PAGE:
Kelling at John Jay
I spent this morning at John Jay College at a standing-room only lecture by George Kelling hosted by the National Network for Safe Communities and David Kennedy. Kelling has said nice things about the Midtown Community Court in the past and was even generous enough to blurb my book Good Courts, so take my opinion with a grain of salt, but I found his speech fascinating. Kelling essentially provided an overview of criminal justice policymaking in the U.S., with a particular focus on policing over the past two generations. One of the themes that he returned to again and again was the importance of establishing and maintaining legitimacy among agents of social control. Two of his lines struck a chord with me: "police are the people and the people are the police" and "in a democracy, you cannot police citizens unless they consent to be policed."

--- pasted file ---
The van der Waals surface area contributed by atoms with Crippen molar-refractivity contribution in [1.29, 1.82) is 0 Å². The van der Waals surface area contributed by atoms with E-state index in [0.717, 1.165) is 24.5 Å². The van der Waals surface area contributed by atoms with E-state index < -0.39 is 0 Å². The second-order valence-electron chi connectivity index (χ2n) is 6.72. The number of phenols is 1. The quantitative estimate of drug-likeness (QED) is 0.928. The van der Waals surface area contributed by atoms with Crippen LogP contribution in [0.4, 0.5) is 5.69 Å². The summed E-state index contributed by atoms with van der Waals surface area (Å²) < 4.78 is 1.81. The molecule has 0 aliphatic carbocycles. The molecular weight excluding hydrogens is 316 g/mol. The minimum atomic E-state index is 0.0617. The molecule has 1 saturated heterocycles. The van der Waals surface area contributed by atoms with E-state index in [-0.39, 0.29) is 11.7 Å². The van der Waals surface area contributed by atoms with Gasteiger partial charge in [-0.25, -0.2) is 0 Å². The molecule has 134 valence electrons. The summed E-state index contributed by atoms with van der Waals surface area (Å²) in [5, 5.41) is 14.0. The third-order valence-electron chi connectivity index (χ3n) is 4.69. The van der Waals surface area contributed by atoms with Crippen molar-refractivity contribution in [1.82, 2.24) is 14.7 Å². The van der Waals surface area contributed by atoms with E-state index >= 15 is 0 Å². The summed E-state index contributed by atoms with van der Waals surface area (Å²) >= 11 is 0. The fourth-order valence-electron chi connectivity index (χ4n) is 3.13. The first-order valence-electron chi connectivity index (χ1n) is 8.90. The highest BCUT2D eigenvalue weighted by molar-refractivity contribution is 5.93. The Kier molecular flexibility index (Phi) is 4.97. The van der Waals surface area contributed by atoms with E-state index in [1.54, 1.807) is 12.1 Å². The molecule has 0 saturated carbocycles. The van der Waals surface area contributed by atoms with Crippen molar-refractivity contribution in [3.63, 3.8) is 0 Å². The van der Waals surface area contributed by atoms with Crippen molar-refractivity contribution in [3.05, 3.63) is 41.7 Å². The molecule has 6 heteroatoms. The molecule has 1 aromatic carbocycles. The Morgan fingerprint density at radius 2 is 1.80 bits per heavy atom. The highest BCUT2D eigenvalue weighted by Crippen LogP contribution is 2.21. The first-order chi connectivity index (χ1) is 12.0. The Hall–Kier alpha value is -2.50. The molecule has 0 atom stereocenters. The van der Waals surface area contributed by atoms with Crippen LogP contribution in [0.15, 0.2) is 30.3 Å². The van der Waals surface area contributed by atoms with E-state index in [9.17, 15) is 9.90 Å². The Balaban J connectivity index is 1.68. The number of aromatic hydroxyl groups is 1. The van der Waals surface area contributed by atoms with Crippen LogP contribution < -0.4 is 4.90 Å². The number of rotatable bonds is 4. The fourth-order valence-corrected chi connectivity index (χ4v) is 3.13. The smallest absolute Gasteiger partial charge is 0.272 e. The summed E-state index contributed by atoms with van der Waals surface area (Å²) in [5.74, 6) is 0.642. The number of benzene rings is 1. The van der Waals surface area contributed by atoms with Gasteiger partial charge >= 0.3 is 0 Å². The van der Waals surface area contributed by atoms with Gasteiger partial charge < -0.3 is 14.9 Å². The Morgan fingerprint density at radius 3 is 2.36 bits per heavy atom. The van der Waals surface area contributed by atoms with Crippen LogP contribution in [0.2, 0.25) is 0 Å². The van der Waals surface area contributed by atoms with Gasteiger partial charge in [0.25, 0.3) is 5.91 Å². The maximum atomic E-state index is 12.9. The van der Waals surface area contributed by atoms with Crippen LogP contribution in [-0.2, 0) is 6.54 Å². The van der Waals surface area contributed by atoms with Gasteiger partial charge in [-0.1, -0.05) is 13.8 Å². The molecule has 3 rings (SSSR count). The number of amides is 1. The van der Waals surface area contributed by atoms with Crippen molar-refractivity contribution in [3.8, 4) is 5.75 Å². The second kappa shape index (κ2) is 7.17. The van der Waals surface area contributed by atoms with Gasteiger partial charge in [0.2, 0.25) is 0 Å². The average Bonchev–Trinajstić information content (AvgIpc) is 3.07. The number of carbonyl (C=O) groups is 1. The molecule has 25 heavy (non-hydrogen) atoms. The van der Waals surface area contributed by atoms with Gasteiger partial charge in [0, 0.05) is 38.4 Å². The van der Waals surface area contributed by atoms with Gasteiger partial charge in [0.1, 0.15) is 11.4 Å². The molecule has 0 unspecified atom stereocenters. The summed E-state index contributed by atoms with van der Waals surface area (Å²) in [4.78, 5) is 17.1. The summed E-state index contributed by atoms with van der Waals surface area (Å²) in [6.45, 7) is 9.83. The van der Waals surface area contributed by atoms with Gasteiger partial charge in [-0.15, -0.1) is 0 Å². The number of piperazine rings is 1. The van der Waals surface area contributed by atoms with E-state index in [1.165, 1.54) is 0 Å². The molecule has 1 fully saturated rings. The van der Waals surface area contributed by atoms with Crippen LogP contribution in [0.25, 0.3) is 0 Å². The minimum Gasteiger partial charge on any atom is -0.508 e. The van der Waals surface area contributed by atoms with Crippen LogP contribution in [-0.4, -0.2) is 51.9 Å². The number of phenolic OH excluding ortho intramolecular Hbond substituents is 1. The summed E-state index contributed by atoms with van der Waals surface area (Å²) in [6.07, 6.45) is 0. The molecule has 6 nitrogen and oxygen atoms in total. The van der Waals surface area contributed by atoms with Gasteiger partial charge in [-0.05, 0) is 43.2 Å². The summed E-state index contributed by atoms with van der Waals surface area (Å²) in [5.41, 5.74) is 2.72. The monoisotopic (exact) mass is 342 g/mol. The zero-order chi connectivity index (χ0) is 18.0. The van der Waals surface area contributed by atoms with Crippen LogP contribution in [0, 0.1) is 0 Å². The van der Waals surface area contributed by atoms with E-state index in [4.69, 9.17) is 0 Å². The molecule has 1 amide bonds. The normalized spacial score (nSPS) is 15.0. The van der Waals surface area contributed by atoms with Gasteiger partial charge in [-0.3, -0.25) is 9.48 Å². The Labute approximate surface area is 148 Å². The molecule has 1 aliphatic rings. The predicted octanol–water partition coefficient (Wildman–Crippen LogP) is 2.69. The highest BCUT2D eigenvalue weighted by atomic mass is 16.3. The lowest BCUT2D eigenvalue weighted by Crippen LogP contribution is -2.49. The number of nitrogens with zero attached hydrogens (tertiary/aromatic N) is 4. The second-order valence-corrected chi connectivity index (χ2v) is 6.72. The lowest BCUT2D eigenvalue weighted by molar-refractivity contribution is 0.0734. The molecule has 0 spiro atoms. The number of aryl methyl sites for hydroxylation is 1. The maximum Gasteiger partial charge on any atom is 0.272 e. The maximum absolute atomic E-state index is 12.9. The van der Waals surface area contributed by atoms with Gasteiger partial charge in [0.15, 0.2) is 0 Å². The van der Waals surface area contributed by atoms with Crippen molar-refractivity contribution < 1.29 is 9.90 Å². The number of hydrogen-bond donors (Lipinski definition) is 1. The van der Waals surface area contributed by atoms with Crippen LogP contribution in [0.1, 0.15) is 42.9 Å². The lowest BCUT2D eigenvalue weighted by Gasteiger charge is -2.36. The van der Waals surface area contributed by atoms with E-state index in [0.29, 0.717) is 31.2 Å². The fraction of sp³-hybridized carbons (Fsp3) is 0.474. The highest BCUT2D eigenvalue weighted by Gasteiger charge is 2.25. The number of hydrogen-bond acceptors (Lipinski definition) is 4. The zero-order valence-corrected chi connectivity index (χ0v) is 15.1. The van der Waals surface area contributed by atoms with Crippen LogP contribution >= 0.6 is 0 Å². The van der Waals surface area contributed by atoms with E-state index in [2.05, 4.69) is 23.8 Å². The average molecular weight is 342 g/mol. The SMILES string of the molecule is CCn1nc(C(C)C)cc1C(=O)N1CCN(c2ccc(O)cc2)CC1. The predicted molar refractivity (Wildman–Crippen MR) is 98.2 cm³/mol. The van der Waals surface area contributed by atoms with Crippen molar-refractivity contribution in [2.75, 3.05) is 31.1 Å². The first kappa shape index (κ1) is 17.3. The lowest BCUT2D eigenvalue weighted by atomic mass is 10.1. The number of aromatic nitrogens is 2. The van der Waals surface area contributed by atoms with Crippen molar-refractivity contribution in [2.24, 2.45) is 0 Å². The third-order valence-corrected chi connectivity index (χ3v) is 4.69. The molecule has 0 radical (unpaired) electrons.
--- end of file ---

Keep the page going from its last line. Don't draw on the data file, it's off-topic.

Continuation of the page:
Kelling's focus is obviously the police, but his thinking resonates with our work within court systems and the lessons we are learning about the importance of procedural justice. In talking about the transformation of the New York City subway system in the 1990s, Kelling credited police with clearly articulating their enforcement strategy and then rigorously following through on that strategy. The more I look around, the more I think that this seemingly simple idea -- purposeful communication combined with a focus on implementation that encourages the system to live up to its intentions -- underlies many of the most intriguing innovations of recent years (HOPE Probation, the drug market intervention, community courts, etc.)